Celestial rarity meets game and fish on Monday during the 2017 Solar Eclipse. What’s gonna happen?
Call it an opportunity to be part of a grand wildlife experiment – whether it is or not.
While we know how humans will behave when the first total solar eclipse seen in the U.S. in 38 years arrives Monday — millions filling motels, campgrounds and state parks to be underneath or at least close to the 70-mile-wide “path of totality” crossing the country — we’re not so sure about our game and fish. The last time a total eclipse passed across the U.S. was in 1918.
The eclipse begins at 10:16 a.m. Pacific Time on the Oregon coast and will pass over 14 states (see more state-related info below) before it leaves South Carolina at 2:48 p.m. Eastern Time. You’ll notice changes NASA says around 200 million Americans live within one day’s drive from the path of totality, but most every state in the lower 48 will see at least a partial eclipse.
Check out these online reports from other members of our Outdoors Sportsman Group family
- Hunting and Fishing Effects During the 2017 Total Solar Eclipse (Sportsman Channel)
- Solar Eclipse Impacts on Fishing (In-Fisherman magazine)
Americans equipped with (hopefully) safe ways to view the rare celestial event will be looking up, hunters and anglers will likely be looking down as many try to meld their outdoors passions with a once-in-a-lifetime event. Events are planned from coast to coast.
There’s even a study planned through the University of Missouri that’s asking anglers to chronicle their fishing experiences while the eclipse passes by, according to Bassmaster.com.
While there is ample anecdotal evidence to suggest our wildlife will react — arguably confused by the arrival and departure of “nightfall” in just a few minutes — we’re not exactly sure what will happen.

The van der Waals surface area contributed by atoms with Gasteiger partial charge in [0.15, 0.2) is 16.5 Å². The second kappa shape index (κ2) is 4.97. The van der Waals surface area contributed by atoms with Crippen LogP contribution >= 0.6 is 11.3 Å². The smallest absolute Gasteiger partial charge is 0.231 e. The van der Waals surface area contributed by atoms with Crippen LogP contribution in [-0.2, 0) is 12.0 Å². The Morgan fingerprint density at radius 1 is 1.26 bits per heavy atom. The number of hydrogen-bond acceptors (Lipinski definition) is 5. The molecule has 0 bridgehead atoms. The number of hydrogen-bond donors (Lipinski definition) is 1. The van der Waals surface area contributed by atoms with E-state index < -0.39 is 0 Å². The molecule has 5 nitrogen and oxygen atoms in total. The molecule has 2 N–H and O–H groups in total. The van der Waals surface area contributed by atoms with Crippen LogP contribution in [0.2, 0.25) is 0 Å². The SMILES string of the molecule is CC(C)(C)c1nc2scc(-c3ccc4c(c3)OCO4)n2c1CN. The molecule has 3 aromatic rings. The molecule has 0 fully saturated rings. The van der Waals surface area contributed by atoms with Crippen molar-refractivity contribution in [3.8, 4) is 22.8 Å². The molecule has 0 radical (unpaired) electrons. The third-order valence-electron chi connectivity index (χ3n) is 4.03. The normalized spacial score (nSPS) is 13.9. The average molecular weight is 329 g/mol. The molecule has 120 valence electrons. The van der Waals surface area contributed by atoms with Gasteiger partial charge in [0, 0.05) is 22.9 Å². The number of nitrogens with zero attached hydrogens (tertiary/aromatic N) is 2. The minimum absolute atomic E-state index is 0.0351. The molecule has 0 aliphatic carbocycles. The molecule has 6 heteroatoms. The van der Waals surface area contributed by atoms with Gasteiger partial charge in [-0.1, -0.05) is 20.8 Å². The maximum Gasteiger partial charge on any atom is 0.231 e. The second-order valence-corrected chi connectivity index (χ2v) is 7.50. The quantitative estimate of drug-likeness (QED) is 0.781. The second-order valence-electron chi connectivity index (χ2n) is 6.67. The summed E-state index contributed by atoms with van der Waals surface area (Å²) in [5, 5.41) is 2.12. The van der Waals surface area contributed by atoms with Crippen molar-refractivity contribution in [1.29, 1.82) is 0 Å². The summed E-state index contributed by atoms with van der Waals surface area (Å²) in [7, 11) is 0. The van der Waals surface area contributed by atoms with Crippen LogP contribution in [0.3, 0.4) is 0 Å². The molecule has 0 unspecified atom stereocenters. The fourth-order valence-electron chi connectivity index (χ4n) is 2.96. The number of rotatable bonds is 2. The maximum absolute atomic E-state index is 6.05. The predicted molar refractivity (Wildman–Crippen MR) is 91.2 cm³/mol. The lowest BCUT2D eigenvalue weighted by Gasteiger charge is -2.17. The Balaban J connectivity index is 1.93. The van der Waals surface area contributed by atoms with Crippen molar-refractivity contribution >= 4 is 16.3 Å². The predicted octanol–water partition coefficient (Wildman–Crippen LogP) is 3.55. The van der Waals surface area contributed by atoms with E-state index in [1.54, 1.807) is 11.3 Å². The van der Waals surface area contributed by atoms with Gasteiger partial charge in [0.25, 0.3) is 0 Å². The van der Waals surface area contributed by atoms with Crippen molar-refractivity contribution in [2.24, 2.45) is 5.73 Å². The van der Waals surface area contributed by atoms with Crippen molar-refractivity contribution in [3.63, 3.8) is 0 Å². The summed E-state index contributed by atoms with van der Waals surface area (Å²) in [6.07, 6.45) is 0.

John Rafferty, an avid hunter and fisherman living in metro Atlanta, says he can’t wait to see what happens. Monday is an off day from work because of the eclipse, and while the Atlanta area is just outside the path of totality, Rafferty expects something, anything, to wow him.
“I can’t wait. I don’t know what will happen, but why not be out there to see?” he said. “It’s gonna be a new moon [phase], so that’s a good start, right?”
Like many sportsmen, Rafferty stays tuned into solunar tables to plan his hunting and fishing trips, and it often makes a difference in his success — though not always.
The Maryland DNR says the gravitational pull from the moon and sun, and their alignment with Earth will create higher-than-normal tides in coastal areas, adding in a news release that biologists have seen fish reacting to the temperature and light changes during total and partial eclipses.
“Fooled into thinking the sun has set, some species have been observed heading to deeper water. For the duration of the eclipse, nocturnal fish may become more active while daytime fish become less active. Similar impact may be found on other wildlife as well.”
During those brief moments — when the moon completely blocks the sun’s bright face for about two minutes — day will turn into night, making visible the otherwise hidden solar corona, the sun’s outer atmosphere. Bright stars and planets will become visible as well. Birds will fly to their nighttime roosts. Nocturnal insects such as cicadas and crickets will buzz and chirp. — NASA’s Eclipse 101 website
A noteworthy question on the topic is whether or not the eclipse’s short duration will be long enough to really make a noticeable difference with hunting and fishing.
Chad LaChance, who hosts the “Fishful Thinker” program on World Fishing Network, wondered the same thing.
“I think that the smallmouth (bass) might briefly shut down and then commence to grubbing again as soon as the sun comes back out while the largies might do the exact opposite,” LaChance told In-Fisherman.com.
14 States in the Dark
The 2017 Solar Eclipse path of totality will pass over these states Monday, Aug. 21. Click on each state’s name to see what’s planned locally.